DHEA has been implicated in reducing the protein content of the PPARy receptor in fat cells, as well as sterol regulatory element-binding protein and adipocyte lipid-binding protein.[90] DHEA has also been shown in rats to increase uncoupling protein expression in adipocytes.[95]

9.3. Interventions

One study investigating a very large dose of DHEA (1600mg) noted a 31% reduction in fat mass when compared to baseline, with no significant alterations in body weight.[78]


Edit10. Interactions with the Digestive Tract

10.1. Nutrient Digestibility

A study in aged rats with 0.5% DHEA content of food for 13 weeks found a slight decrease in absorption of protein in the intestines at 2 weeks (-4%) whereas at 6 weeks this reduction was attenuated.[96]

Fatty acid absorption does not appear to be influenced with DHEA supplementation.[96]

10.2. Colon Cancer

DHEA status in the blood has been correlated with colon cancer risk, in where confirmed cases of colon cancer had 13% lower circulating DHEA and 21% lower DHEAS relative to age and cohort matched controls, suggesting a relation between DHEA and colonic cancer risk reduction.[97]

DHEA's oxygenated metabolites (metabolites that are not androgenic or estrogenic steroids) have been noted, in Caco-2 cells (in vitro model for intestinal cells) to have anti-proliferative properties and may suppress carcinogenic growth.[98]


Edit11. Interactions with Neurology

11.1. Mood and Well-Being

A few studies conducted in the past, usually open label, associated DHEA supplementation with improvements in mood when given to older individuals with lower circulating DHEA levels.[99][80][100] When double-blind placebo studies are run, an increase in well-being is seen in both DHEA supplemented groups as well as placebo groups; suggesting that there is no treatment effect in otherwise healthy individuals.[30][101][102][103] This is not the consensus, as some studies do not an increase in otherwise healthy males but require an androgen deficiency as pre-requisite.[104]

DHEA is thought to increase well-being due to the ability of DHEA supplementation to increase circulating levels of beta-endorphins and other neurosteroids assocaited with happiness in the body[104][72] and the brain.[105]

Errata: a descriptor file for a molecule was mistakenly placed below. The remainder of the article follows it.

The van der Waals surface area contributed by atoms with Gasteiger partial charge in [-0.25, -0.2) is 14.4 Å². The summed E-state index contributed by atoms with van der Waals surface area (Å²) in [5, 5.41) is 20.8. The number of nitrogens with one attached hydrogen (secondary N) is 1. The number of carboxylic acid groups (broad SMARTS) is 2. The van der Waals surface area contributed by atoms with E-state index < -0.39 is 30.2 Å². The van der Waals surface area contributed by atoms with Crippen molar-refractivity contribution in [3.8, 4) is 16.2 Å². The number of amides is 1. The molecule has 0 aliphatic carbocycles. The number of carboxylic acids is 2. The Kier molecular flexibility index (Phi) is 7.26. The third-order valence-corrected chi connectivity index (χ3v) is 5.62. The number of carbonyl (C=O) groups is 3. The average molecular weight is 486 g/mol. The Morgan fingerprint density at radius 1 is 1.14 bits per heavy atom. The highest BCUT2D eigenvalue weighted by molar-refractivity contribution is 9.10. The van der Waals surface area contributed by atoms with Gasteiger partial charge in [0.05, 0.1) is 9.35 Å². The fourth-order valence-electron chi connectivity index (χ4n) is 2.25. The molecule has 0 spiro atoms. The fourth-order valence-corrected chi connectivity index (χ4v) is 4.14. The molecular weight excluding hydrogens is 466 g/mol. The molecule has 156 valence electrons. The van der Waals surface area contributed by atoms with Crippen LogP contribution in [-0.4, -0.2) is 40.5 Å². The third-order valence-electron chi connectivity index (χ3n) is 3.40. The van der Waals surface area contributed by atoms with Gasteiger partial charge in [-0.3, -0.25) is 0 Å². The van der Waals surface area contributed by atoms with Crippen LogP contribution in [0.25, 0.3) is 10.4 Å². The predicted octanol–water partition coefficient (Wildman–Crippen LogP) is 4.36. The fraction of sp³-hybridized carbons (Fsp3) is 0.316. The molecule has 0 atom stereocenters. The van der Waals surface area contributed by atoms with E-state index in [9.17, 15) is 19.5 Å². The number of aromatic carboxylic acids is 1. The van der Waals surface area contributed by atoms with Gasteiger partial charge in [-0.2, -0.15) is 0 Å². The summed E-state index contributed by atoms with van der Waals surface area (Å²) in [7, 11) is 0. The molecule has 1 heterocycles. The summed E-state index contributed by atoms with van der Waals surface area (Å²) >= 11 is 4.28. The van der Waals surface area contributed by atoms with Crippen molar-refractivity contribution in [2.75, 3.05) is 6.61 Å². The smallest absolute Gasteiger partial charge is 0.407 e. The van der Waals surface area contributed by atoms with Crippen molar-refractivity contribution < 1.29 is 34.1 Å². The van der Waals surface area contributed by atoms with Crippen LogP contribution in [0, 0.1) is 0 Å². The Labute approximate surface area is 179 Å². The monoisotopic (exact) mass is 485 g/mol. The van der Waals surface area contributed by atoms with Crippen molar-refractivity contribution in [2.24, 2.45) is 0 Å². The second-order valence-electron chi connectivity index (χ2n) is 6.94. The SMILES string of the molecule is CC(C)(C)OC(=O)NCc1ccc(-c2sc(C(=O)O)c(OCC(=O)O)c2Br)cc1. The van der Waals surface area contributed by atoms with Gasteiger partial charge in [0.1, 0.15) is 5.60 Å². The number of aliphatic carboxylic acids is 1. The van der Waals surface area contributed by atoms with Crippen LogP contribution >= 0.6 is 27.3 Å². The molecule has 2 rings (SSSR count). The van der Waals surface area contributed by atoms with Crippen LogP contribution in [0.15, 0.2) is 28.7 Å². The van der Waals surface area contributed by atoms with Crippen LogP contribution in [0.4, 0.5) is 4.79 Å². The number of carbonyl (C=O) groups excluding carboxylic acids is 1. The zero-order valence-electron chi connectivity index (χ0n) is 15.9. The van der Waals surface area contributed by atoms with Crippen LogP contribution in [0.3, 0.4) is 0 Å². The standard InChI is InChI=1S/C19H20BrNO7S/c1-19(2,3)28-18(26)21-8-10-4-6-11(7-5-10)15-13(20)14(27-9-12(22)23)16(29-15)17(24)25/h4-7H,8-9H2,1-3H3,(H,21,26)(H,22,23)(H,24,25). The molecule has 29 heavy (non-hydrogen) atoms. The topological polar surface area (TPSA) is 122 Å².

This is in contrast to any state of adrenal insufficiency, where low circulating levels of DHEA are due to low-activity adrenal glands rather than the age-associated decline. In this state, DHEA supplementation is effective at increasing mood and well-being more than placebo.[106][107] One study suggested that this may extend to stable HIV patients as well.[108]

Seems pretty reliable as a mood increasing agent in those with adrenal insufficiency, but in otherwise healthy individuals it does not appear to be effective. In older men with androgen deficiency there is no consensus on the effects of DHEA on mood as it appears mixed


Edit12. Prostatic Implications

12.1. Prostate Specific Antigen (PSA)

PSA is a biomarker used to measure prostatic hypertrophy and risk for prostate cancer.[109] When PSA levels increase in the blood, it suggests that risk for prostate cancer may be increased.

Studies on DHEA supplementation in men measuring PSA note either no increases in circulating PSA levels at 100mg daily for a year[110] or 6 months[111] and at 50mg over the short-term[112][65] or 6 months.[113]

In vitro, DHEA appears to be able to increase PSA secretion from prostate cells only if cancerous and to a lesser potency than that of other androgens like testosterone.[112][114]

Although there is biological basis for DHEA and its metabolites (testosterone, dihydrotestosterone) to increase prostate-specific antigen (PSA) levels and increase risk of prostate cancer, it does not appear to do this at moderate doses when taken by men above the age of 40 without prostate cancer

12.2. Prostate weight

In rat studies where the prostate is measured, low dose DHEA over a long period of time is not associated with an increase in prostate weight despite increases in circulating testosterone and DHEA/DHEAS.[115]


Edit13. Intervention Studies (Humans) at a Glance

This section is mostly thanks to a thorough 2011 review that compiled many studies, although further studies have been added.[6]

13.1. In men

Said review[6] noted 28 studies conducted with DHEA in men, and found that the reseacher's hypothesis' came back neutral 7 times (31%) and came back positive the other 15 (69%) times; no investigated study noted harmful effects.[6]

The neutral studies found no benefit to DHEA supplementation in augmenting Growth Hormone supplementation in men,[116] no influence on bone mineral metabolism or bone mass,[117] no influence on skeletal muscle mass,[118][119] and no significant benefit to cognition.[30][120] One neutral study was conducted in a model of Multiple Sclerosis, presented at a conference in Berlin showing no significant benefit, but the presentation noted in the review cannot be retrieved online.[6] Beyond this, further additions that were not mentioned in the review include no effects seen on insulin sensitivity[78][82] and mood.[121]